Inside the womb, your baby is constantly moving and exploring their environment. Amniotic fluid provides the necessary buoyancy for these movements. It allows your baby to stretch, kick, and turn, which are essential for the development of muscles and bones. Furthermore, these movements play a role in maintaining the flexibility of your baby’s joints.
6. Acting as a Barrier to Infection
Amniotic fluid also serves as a protective barrier against infections due to its antibacterial properties. It creates a sealed environment that helps shield the baby from external pathogens. While it’s not impenetrable, amniotic fluid provides an additional layer of defense against potential infection.
What is a Dry Birth?
The term “dry birth” is somewhat misleading, as it implies that once the amniotic sac ruptures, there’s a risk of running out of amniotic fluid, which could be harmful to the baby. In reality, the human body continuously produces amniotic fluid even after membranes have ruptured. Therefore, the belief of running out of amniotic fluid after the rupture of membranes at term is not accurate.
How Will I Know If My Water Has Broken?
You may hear from other moms or read online that you’ll “just know” when your water breaks but it’s not always obvious. Your waters can break before you even start having contractions or it can break while you are in active labor or pushing the baby out! Some common signs of water breaking include:
A Sudden Gush of Fluid
A noticeable and significant release of fluid from the vagina is often a clear indicator. This is usually what is depicted in the movies when a pregnant woman’s water breaks!
A continuous, slow trickle of fluid, which can be mistaken for urine leakage. Some women may not know if they are leaking amniotic fluid or urine. Your healthcare provider can test the fluid to determine if it is amniotic fluid or not. You can also use smell to determine what the fluid is. Amniotic fluid can smell sweet or be odorless.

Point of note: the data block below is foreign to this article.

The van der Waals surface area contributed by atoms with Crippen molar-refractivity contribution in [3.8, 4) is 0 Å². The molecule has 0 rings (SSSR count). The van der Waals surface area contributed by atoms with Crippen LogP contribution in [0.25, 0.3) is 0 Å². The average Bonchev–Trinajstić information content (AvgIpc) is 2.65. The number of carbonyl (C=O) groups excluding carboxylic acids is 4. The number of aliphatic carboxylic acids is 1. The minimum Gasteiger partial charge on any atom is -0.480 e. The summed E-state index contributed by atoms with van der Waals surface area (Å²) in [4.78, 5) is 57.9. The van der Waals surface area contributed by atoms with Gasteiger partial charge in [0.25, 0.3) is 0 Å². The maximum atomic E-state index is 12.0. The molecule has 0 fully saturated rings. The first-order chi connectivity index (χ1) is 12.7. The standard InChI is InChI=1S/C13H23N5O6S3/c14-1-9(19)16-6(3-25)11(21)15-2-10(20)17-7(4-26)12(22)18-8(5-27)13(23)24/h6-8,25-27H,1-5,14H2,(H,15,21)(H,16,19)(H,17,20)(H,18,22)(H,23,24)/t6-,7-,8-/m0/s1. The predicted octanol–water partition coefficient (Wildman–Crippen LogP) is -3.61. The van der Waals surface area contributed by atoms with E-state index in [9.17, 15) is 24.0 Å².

A Change in Sensation
Some women report feeling a distinct “pop” or “bursting” sensation when their water breaks. With my first child, I was at my doctor’s office and I remember feeling a distinct “pop” followed by a small gush of liquid! I knew right away it was my waters breaking due to the “pop” sensation. Fluid continued to trickle out the rest of the day and then real contractions started about 12 hours later.
Amniotic Fluid Color
If you think your water broke, wear a pad and pay attention to the color of the fluid on the pad. Amniotic fluid is typically clear, but it can be slightly yellowish or red-tinged. If the fluid is green or brown, it might indicate meconium (the baby’s first stool) in the fluid, which requires immediate attention.
If you suspect that your water has broken, consult with your healthcare provider for confirmation and guidance.
What Do I Do If My Water Breaks?
When your water breaks, there are certain steps you can take to ensure the safety of both you and your baby:
Contact Your Healthcare Provider
Notify your healthcare provider or midwife immediately to report the rupture of membranes and receive specific guidance for your situation. The instructions from your healthcare provider will vary depending on how far along you are in your pregnancy and whether or not contractions have started.